Proposals impacting the timing and method of distributing stimulus funds are still being debated.
We are almost to the finish line on the discussion of federal stimulus funding for education. But while districts now have assurances from our state leaders that most of the federal stimulus dollars will be distributed, significant questions remain.
State leaders have committed to flowing $12.4 billion in stimulus funding from round three to districts but have yet to resolve questions about how the $5.5 billion from round two will be dispersed. Our schools still do not know how much they will receive or when it will be made available.
With days left in the 2021 legislative session, lawmakers are also still debating whether to implement additional state guidelines for federal stimulus funding for our schools, even for round three, which has already been allocated. The concern is these new state guidelines may be more prescriptive than the existing federal guidelines. New legislation (Senate Committee Substitute for HB 1525) would control how long districts have to spend these dollars. Proposals are also being considered that would supplant some of the $5.5 billion, which may impact the final funding received.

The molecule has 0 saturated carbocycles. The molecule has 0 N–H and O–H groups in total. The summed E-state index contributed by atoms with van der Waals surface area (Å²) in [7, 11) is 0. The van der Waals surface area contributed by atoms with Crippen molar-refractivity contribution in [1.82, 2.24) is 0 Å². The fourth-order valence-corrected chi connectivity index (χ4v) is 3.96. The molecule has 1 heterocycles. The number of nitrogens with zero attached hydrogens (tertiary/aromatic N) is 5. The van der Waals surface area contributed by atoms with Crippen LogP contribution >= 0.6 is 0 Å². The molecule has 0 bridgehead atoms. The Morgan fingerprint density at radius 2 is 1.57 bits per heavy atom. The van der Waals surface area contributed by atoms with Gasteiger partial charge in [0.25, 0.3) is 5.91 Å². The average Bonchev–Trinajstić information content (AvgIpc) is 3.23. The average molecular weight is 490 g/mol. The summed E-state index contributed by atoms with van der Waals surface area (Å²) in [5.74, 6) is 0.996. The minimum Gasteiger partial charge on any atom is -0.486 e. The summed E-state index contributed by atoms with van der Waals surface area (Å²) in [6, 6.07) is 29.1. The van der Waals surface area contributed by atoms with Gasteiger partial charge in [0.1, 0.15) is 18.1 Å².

In addition, there are questions on how the Texas Education Agency (TEA) Commissioner can use the 10 percent of federal stimulus funds the agency is able to reserve — over $1.8 billion. Several bills (HB 4545 and SB 2094) direct the Commissioner to create specific statewide grants and programs with this funding. While there is nothing in the federal guidelines preventing state legislation on the use of these funds, it is not technically needed.
Raise Your Hand Texas has consistently asked lawmakers to do four things with the federal stimulus dollars:
- Keep education stimulus dollars in education. This includes flowing the $12.4 million in round three stimulus funding and the $5.5 billion awarded in round two. Congress intended these funds for local public schools.
- Keep these dollars flexible. The amount of funding that is going to each district varies widely. Our educators know best where learning loss occurred and how it can be addressed. Let’s trust them and our local district leaders to decide where our federal stimulus funding should be spent and not place additional restrictions on the money.
- Ensure federal funds are sent to districts in a timely manner. There is no need for the state to complicate or delay the stimulus relief dollars for our local schools. The TEA does not need legislation to allocate its state agency-level funding to school districts or create statewide grant programs. Districts already have the ability to extend the expenditure of this funding for up to four years if needed.
- Ensure federal stimulus dollars are not spent on unproven programs. State stimulus dollars should not be used to fund voucher programs. They should also not be used on other unproven programs like outcomes-based funding. If the Legislature is going to provide additional guidance to TEA regarding the use of these funds, it will need to act before the end of this legislative session.